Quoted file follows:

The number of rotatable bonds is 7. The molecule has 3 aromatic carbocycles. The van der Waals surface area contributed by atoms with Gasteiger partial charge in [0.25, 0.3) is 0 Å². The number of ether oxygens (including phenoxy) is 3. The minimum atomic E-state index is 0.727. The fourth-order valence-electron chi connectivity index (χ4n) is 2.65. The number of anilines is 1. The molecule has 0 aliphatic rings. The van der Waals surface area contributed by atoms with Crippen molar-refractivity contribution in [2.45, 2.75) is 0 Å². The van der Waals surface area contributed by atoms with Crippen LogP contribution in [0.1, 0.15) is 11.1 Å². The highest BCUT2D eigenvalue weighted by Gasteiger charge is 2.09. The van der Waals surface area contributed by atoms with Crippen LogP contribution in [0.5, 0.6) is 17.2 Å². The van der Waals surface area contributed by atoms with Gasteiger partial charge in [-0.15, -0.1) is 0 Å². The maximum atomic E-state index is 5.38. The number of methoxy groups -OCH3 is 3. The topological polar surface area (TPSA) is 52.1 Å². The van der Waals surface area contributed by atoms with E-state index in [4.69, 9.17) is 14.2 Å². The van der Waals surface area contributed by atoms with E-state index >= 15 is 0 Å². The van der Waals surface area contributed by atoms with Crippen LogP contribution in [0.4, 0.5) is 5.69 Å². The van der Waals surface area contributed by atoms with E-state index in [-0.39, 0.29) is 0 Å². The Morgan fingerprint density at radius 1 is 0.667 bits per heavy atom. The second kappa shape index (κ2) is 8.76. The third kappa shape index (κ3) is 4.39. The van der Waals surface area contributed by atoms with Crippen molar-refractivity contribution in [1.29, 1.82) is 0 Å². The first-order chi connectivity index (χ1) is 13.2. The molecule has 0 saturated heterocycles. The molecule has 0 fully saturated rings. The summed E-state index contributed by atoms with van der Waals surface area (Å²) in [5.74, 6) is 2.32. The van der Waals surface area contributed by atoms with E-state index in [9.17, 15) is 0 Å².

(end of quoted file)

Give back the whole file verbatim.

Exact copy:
The number of rotatable bonds is 7. The molecule has 3 aromatic carbocycles. The van der Waals surface area contributed by atoms with Gasteiger partial charge in [0.25, 0.3) is 0 Å². The number of ether oxygens (including phenoxy) is 3. The minimum atomic E-state index is 0.727. The fourth-order valence-electron chi connectivity index (χ4n) is 2.65. The number of anilines is 1. The molecule has 0 aliphatic rings. The van der Waals surface area contributed by atoms with Crippen molar-refractivity contribution in [2.45, 2.75) is 0 Å². The van der Waals surface area contributed by atoms with Crippen LogP contribution in [0.1, 0.15) is 11.1 Å². The highest BCUT2D eigenvalue weighted by Gasteiger charge is 2.09. The van der Waals surface area contributed by atoms with Crippen LogP contribution in [0.5, 0.6) is 17.2 Å². The van der Waals surface area contributed by atoms with Gasteiger partial charge in [-0.15, -0.1) is 0 Å². The maximum atomic E-state index is 5.38. The number of methoxy groups -OCH3 is 3. The topological polar surface area (TPSA) is 52.1 Å². The van der Waals surface area contributed by atoms with E-state index in [4.69, 9.17) is 14.2 Å². The van der Waals surface area contributed by atoms with E-state index >= 15 is 0 Å². The van der Waals surface area contributed by atoms with Crippen LogP contribution in [0.4, 0.5) is 5.69 Å². The van der Waals surface area contributed by atoms with E-state index in [-0.39, 0.29) is 0 Å². The Morgan fingerprint density at radius 1 is 0.667 bits per heavy atom. The second kappa shape index (κ2) is 8.76. The third kappa shape index (κ3) is 4.39. The van der Waals surface area contributed by atoms with Crippen molar-refractivity contribution in [1.29, 1.82) is 0 Å². The first-order chi connectivity index (χ1) is 13.2. The molecule has 0 saturated heterocycles. The molecule has 0 fully saturated rings. The summed E-state index contributed by atoms with van der Waals surface area (Å²) in [5.74, 6) is 2.32. The van der Waals surface area contributed by atoms with E-state index in [9.17, 15) is 0 Å².